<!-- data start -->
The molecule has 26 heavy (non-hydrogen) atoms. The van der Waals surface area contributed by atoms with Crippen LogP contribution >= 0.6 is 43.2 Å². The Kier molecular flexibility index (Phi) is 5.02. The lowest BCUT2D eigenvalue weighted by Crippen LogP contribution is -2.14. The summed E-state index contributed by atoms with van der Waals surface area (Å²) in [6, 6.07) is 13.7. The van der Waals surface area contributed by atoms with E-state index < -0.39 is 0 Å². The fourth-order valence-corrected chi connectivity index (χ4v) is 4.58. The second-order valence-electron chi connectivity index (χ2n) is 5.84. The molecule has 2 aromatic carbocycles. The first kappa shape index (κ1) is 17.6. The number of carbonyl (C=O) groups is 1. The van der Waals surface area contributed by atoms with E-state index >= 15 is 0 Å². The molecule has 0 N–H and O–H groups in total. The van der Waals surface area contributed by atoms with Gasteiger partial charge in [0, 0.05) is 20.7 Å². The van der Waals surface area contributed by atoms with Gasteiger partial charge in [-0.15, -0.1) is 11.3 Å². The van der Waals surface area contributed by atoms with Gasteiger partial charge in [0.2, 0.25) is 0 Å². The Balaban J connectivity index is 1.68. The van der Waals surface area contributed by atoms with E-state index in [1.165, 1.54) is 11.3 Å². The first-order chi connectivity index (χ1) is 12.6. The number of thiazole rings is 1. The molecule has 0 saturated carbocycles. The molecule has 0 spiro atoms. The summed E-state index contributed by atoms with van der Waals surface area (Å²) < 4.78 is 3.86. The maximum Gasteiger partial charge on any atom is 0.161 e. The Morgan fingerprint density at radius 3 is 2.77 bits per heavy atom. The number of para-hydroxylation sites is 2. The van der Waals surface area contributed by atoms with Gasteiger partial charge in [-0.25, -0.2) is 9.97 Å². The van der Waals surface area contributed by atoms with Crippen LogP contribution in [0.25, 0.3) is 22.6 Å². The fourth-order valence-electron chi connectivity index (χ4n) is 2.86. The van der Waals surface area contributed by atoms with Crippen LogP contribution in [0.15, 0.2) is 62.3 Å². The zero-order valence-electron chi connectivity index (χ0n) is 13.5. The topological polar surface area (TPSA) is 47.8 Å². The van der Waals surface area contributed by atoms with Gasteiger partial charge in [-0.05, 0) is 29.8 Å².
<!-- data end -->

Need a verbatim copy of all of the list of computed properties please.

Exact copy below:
The molecule has 26 heavy (non-hydrogen) atoms. The van der Waals surface area contributed by atoms with Crippen LogP contribution >= 0.6 is 43.2 Å². The Kier molecular flexibility index (Phi) is 5.02. The lowest BCUT2D eigenvalue weighted by Crippen LogP contribution is -2.14. The summed E-state index contributed by atoms with van der Waals surface area (Å²) in [6, 6.07) is 13.7. The van der Waals surface area contributed by atoms with E-state index < -0.39 is 0 Å². The fourth-order valence-corrected chi connectivity index (χ4v) is 4.58. The second-order valence-electron chi connectivity index (χ2n) is 5.84. The molecule has 2 aromatic carbocycles. The first kappa shape index (κ1) is 17.6. The number of carbonyl (C=O) groups is 1. The van der Waals surface area contributed by atoms with E-state index >= 15 is 0 Å². The molecule has 0 N–H and O–H groups in total. The van der Waals surface area contributed by atoms with Gasteiger partial charge in [0, 0.05) is 20.7 Å². The van der Waals surface area contributed by atoms with Gasteiger partial charge in [-0.15, -0.1) is 11.3 Å². The van der Waals surface area contributed by atoms with Gasteiger partial charge in [0.2, 0.25) is 0 Å². The Balaban J connectivity index is 1.68. The van der Waals surface area contributed by atoms with E-state index in [1.165, 1.54) is 11.3 Å². The first-order chi connectivity index (χ1) is 12.6. The number of thiazole rings is 1. The molecule has 0 saturated carbocycles. The molecule has 0 spiro atoms. The summed E-state index contributed by atoms with van der Waals surface area (Å²) < 4.78 is 3.86. The maximum Gasteiger partial charge on any atom is 0.161 e. The Morgan fingerprint density at radius 3 is 2.77 bits per heavy atom. The number of para-hydroxylation sites is 2. The van der Waals surface area contributed by atoms with Gasteiger partial charge in [-0.25, -0.2) is 9.97 Å². The van der Waals surface area contributed by atoms with Crippen LogP contribution in [0.25, 0.3) is 22.6 Å². The fourth-order valence-electron chi connectivity index (χ4n) is 2.86. The van der Waals surface area contributed by atoms with Crippen LogP contribution in [0.15, 0.2) is 62.3 Å². The zero-order valence-electron chi connectivity index (χ0n) is 13.5. The topological polar surface area (TPSA) is 47.8 Å². The van der Waals surface area contributed by atoms with Gasteiger partial charge in [-0.05, 0) is 29.8 Å².